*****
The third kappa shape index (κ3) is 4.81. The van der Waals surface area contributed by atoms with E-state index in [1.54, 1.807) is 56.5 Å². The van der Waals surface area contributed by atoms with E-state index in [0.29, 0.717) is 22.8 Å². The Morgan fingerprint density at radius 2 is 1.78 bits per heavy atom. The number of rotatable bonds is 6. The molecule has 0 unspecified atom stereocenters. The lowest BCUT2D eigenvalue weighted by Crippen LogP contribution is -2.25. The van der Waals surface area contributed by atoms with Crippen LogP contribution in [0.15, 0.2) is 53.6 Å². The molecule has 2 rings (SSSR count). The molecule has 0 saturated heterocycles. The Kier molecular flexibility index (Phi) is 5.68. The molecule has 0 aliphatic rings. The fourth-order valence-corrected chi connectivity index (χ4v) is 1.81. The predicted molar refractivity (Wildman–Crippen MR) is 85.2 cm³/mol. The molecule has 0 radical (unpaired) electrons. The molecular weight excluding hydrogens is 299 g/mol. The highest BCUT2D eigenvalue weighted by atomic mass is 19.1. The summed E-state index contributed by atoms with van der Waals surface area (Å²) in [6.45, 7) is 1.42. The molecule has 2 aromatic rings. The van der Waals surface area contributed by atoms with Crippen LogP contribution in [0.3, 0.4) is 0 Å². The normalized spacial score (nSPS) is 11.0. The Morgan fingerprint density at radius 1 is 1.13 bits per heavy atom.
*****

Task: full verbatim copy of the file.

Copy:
The third kappa shape index (κ3) is 4.81. The van der Waals surface area contributed by atoms with E-state index in [1.54, 1.807) is 56.5 Å². The van der Waals surface area contributed by atoms with E-state index in [0.29, 0.717) is 22.8 Å². The Morgan fingerprint density at radius 2 is 1.78 bits per heavy atom. The number of rotatable bonds is 6. The molecule has 0 unspecified atom stereocenters. The lowest BCUT2D eigenvalue weighted by Crippen LogP contribution is -2.25. The van der Waals surface area contributed by atoms with Crippen LogP contribution in [0.15, 0.2) is 53.6 Å². The molecule has 2 rings (SSSR count). The molecule has 0 saturated heterocycles. The Kier molecular flexibility index (Phi) is 5.68. The molecule has 0 aliphatic rings. The fourth-order valence-corrected chi connectivity index (χ4v) is 1.81. The predicted molar refractivity (Wildman–Crippen MR) is 85.2 cm³/mol. The molecule has 0 radical (unpaired) electrons. The molecular weight excluding hydrogens is 299 g/mol. The highest BCUT2D eigenvalue weighted by atomic mass is 19.1. The summed E-state index contributed by atoms with van der Waals surface area (Å²) in [6.45, 7) is 1.42. The molecule has 2 aromatic rings. The van der Waals surface area contributed by atoms with Crippen LogP contribution in [0.3, 0.4) is 0 Å². The normalized spacial score (nSPS) is 11.0. The Morgan fingerprint density at radius 1 is 1.13 bits per heavy atom.